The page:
Posts Tagged ‘gluten’

Many people are choosing a gluten-free diet even though they don’t suffer from Celiac disease. Though many people stay undiagnosed, gluten sensitivity is pretty common. And even if you’re not sensitive to gluten, it can cause bloating, pain and fatigue. Many doctors are advising people to remove all or most of the gluten in their diets to see if they feel better as a result.

Gluten is a protein found in wheat and wheat products. So that means no bread, pasta, pizza, even soy sauce. Gluten is a hidden ingredient in many food products, so you need to do some research to figure out what alternatives are available. We’re pretty lucky…there are now entire sections of everyday food stores that carry gluten-free products.

I don’t have any sensitivity to gluten, and quite frankly, I find it hard to live without pizza or a nice slab of freshly baked bread now and then. And all the subsititute flours: rice, corn, quinoa, chickpea, or any combination of them–they all taste bad to me. But…I have a wife that has chosen a gluten-free diet. And since I’m the one that cooks all the meals at home, I’m making a valiant effort to find tasty alternatives.

I don’t spend my time baking gluten-free bread, cookies, cakes or other desserts. We have a great bakery nearby (www.evaruths.com) that does all that. Instead, I focus on the meals I’ve always made in the past and try to “de-glutenize” them.

Two of our favorite meals are chicken parmigiana and pizza.

The chicken parmigiana was relatively easy. The only gluten in my original recipe (http://wp.me/p1c1Nl-jq) was found in the breadcrumbs that I topped the chicken pieces with. I bought a package of Glutino gluten-free bread crumbs (made from corn) and the chicken came out pretty good. I still made a regular batch for myself…but my wife gave it a thumbs up.

Gluten-free chicken before I added sauce and cheese.

Gluten-free chicken before I added sauce and cheese.

The tougher challenge was pizza. With dozens of flours to choose from, I wasn’t sure where to start. But I’m a fan of Bob’s Red Mill. I’ve been using their products for years. So when I saw they offered a Bob’s Red Mill All-Purpose gluten-free baking flour (a combination of garbanzo bean flour, potato starch, whole grain white and sorghum flour, tapioca flour and fava bean flour), I figured I’d make my first gluten-free pizza dough with that. I also learned that I had to buy some Xanthan Gum, a plant-based product that adds the elasticity that gluten usually provides.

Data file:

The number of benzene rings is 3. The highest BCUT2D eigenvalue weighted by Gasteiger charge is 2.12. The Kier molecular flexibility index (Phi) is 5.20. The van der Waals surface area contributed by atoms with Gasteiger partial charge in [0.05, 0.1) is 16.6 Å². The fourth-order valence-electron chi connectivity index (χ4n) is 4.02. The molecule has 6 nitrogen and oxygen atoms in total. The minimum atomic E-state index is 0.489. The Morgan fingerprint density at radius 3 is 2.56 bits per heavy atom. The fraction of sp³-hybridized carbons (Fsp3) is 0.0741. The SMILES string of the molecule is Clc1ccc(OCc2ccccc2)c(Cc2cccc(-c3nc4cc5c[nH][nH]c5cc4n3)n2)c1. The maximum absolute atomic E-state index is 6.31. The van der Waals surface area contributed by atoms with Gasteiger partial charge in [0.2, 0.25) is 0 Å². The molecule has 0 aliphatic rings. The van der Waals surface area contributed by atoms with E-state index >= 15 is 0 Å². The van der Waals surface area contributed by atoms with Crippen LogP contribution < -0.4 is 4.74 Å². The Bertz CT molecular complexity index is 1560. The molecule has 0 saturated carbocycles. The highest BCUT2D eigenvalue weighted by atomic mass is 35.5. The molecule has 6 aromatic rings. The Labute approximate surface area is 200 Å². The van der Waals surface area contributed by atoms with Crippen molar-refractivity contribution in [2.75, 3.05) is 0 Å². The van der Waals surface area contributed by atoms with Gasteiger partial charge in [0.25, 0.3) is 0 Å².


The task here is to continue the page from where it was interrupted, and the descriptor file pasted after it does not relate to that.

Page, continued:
gluten pizza1

 

The recipe:

1 cup gluten-free all-purpose flour

1 teaspoon xanthan gum

1 teaspoon salt

1 teaspoon sugar

1 1/4 teaspoons yeast

1 cup very warm (130 degree) water

1egg

olive oil

 

Use two bowls: one for the dry ingredients, one for the wet.

In the first bowl, mix flour, xanthan gum, salt, sugar and yeast with a whisk to combine.

In the second bowl, whisk egg with warm water.

Pour the wet ingredients into the dry, and using a wooden spoon, combine to form a dough. It will be somewhat dry. If it’s very dry, add a small amount of water at a time until the dough holds together.

Line a small sheet pan with Reynolds non-stick aluminum foil. Spread the dough out to the desired thickness, and then brush lightly with olive oil. Cover with plastic wrap and let it rise for about 45 minutes.

Bake the dough in a pre-heated 450-degree oven for about 5 minutes. Remove and add tomato sauce and cheese and other toppings, then place back in the oven and cook another 5 minutes, until golden.

gluten pizza2

 

My wife liked the pizza. I could definitely pass on it. But I will keep tweaking recipes. I’ve heard that Bob’s Red Mill now has a brand new all-purpose baking flour, Bob’s Red Mill Gluten Free 1-to-1 Baking Flour, where they’ve removed the bean flours and added xantham gum to the mix. They also have a special Pizza Crust Mix.